Tags

Type your tag names separated by a space and hit enter

Effect of fresh fruit consumption on lung function and wheeze in children.
Thorax 1997; 52(7):628-33T

Abstract

BACKGROUND

Fresh fruit consumption and vitamin C intake have been associated with improved lung function in adults. Whether this is due to enhancement of lung growth, to a reduction in lung function decline, or to protection against bronchospasm is unclear.

METHODS

In a cross-sectional school based survey of 2650 children aged 8-11 from 10 towns in England and Wales the main outcome measure was forced expiratory volume in one second (FEV1) standardised for body size and sex. Exposure was assessed by a food frequency questionnaire to parents and by measurement of plasma levels of vitamin C in a subsample of 278 children.

RESULTS

FEV1 was positively associated with frequency of fresh fruit consumption. After adjustment for possible confounding variables including social class and passive smoking, those who never ate any fresh fruit had an estimated FEV1 some 79 ml (4.3%) lower than those who ate these items more than once a day (95% CI 22 to 136 ml). The association between FEV1 and fruit consumption was stronger in subjects with wheeze than in non-wheezers (p = 0.020 for difference in trend), though wheeze itself was not related to fresh fruit consumption. Frequency of consumption of salads and of green vegetables were both associated with FEV1 but the relationships were weaker than for fresh fruit. Plasma vitamin C levels were unrelated to FEV1 (r = -0.01, p = 0.92) or to wheeze and were only weakly related to fresh fruit consumption (r = 0.13, p = 0.055).

CONCLUSIONS

Fresh fruit consumption appears to have a beneficial effect on lung function in children. Further work is needed to confirm whether the effect is restricted to subjects who wheeze and to identify the specific nutrient involved.

Authors+Show Affiliations

Department of Public Health Sciences, St George's Hospital Medical School, London, UK.No affiliation info availableNo affiliation info availableNo affiliation info availableNo affiliation info availableNo affiliation info availableNo affiliation info available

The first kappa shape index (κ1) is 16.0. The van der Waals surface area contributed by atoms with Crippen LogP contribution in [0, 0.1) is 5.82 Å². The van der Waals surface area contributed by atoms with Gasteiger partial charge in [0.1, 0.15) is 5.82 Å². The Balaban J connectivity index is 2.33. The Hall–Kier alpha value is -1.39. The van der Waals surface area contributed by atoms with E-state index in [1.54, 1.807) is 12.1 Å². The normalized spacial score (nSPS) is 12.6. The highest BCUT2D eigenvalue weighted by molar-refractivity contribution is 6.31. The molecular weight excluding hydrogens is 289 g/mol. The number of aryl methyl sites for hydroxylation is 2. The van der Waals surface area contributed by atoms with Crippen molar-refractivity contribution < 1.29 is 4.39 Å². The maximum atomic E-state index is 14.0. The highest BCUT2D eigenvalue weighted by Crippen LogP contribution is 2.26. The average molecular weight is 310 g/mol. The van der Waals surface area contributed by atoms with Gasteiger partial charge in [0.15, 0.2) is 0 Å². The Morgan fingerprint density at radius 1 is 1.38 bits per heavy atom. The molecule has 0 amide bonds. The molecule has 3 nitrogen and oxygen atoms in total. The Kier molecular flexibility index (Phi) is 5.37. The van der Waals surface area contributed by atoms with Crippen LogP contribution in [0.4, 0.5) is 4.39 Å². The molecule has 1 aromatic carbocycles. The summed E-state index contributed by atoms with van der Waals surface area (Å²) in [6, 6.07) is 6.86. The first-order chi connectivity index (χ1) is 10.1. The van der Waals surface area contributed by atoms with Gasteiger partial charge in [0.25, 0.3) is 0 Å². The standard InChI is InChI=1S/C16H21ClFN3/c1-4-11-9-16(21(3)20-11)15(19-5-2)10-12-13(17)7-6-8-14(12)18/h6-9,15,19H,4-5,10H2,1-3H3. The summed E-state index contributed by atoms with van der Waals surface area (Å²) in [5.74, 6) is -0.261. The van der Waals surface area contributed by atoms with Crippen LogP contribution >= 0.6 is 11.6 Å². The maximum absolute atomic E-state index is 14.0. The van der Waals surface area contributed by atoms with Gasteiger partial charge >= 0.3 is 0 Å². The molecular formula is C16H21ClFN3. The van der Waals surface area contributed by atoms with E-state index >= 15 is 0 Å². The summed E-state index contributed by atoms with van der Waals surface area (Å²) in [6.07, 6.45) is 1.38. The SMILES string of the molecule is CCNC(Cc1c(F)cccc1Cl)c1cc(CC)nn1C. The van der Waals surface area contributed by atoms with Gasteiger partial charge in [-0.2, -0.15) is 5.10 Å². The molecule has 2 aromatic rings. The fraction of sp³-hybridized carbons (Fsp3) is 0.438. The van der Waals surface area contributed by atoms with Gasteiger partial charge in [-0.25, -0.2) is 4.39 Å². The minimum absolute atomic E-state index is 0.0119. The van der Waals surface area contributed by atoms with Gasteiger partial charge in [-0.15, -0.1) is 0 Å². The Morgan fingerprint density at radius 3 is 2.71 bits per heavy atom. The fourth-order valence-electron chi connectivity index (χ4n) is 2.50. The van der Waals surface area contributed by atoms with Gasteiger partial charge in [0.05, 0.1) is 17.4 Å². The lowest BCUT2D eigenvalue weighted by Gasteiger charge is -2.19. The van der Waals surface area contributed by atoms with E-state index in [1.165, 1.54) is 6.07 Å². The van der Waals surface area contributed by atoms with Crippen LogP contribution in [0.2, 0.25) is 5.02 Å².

Pub Type(s)

Journal Article
Research Support, Non-U.S. Gov't

Language

eng

PubMed ID

9246135

Citation

Cook, D G., et al. "Effect of Fresh Fruit Consumption On Lung Function and Wheeze in Children." Thorax, vol. 52, no. 7, 1997, pp. 628-33.
Cook DG, Carey IM, Whincup PH, et al. Effect of fresh fruit consumption on lung function and wheeze in children. Thorax. 1997;52(7):628-33.
Cook, D. G., Carey, I. M., Whincup, P. H., Papacosta, O., Chirico, S., Bruckdorfer, K. R., & Walker, M. (1997). Effect of fresh fruit consumption on lung function and wheeze in children. Thorax, 52(7), pp. 628-33.
Cook DG, et al. Effect of Fresh Fruit Consumption On Lung Function and Wheeze in Children. Thorax. 1997;52(7):628-33. PubMed PMID: 9246135.
* Article titles in AMA citation format should be in sentence-case
TY - JOUR T1 - Effect of fresh fruit consumption on lung function and wheeze in children. AU - Cook,D G, AU - Carey,I M, AU - Whincup,P H, AU - Papacosta,O, AU - Chirico,S, AU - Bruckdorfer,K R, AU - Walker,M, PY - 1997/7/1/pubmed PY - 1997/7/1/medline PY - 1997/7/1/entrez SP - 628 EP - 33 JF - Thorax JO - Thorax VL - 52 IS - 7 N2 - BACKGROUND: Fresh fruit consumption and vitamin C intake have been associated with improved lung function in adults. Whether this is due to enhancement of lung growth, to a reduction in lung function decline, or to protection against bronchospasm is unclear. METHODS: In a cross-sectional school based survey of 2650 children aged 8-11 from 10 towns in England and Wales the main outcome measure was forced expiratory volume in one second (FEV1) standardised for body size and sex. Exposure was assessed by a food frequency questionnaire to parents and by measurement of plasma levels of vitamin C in a subsample of 278 children. RESULTS: FEV1 was positively associated with frequency of fresh fruit consumption. After adjustment for possible confounding variables including social class and passive smoking, those who never ate any fresh fruit had an estimated FEV1 some 79 ml (4.3%) lower than those who ate these items more than once a day (95% CI 22 to 136 ml). The association between FEV1 and fruit consumption was stronger in subjects with wheeze than in non-wheezers (p = 0.020 for difference in trend), though wheeze itself was not related to fresh fruit consumption. Frequency of consumption of salads and of green vegetables were both associated with FEV1 but the relationships were weaker than for fresh fruit. Plasma vitamin C levels were unrelated to FEV1 (r = -0.01, p = 0.92) or to wheeze and were only weakly related to fresh fruit consumption (r = 0.13, p = 0.055). CONCLUSIONS: Fresh fruit consumption appears to have a beneficial effect on lung function in children. Further work is needed to confirm whether the effect is restricted to subjects who wheeze and to identify the specific nutrient involved. SN - 0040-6376 UR - https://www.unboundmedicine.com/medline/citation/9246135/Effect_of_fresh_fruit_consumption_on_lung_function_and_wheeze_in_children_ L2 - http://thorax.bmj.com/cgi/pmidlookup?view=long&pmid=9246135 DB - PRIME DP - Unbound Medicine ER -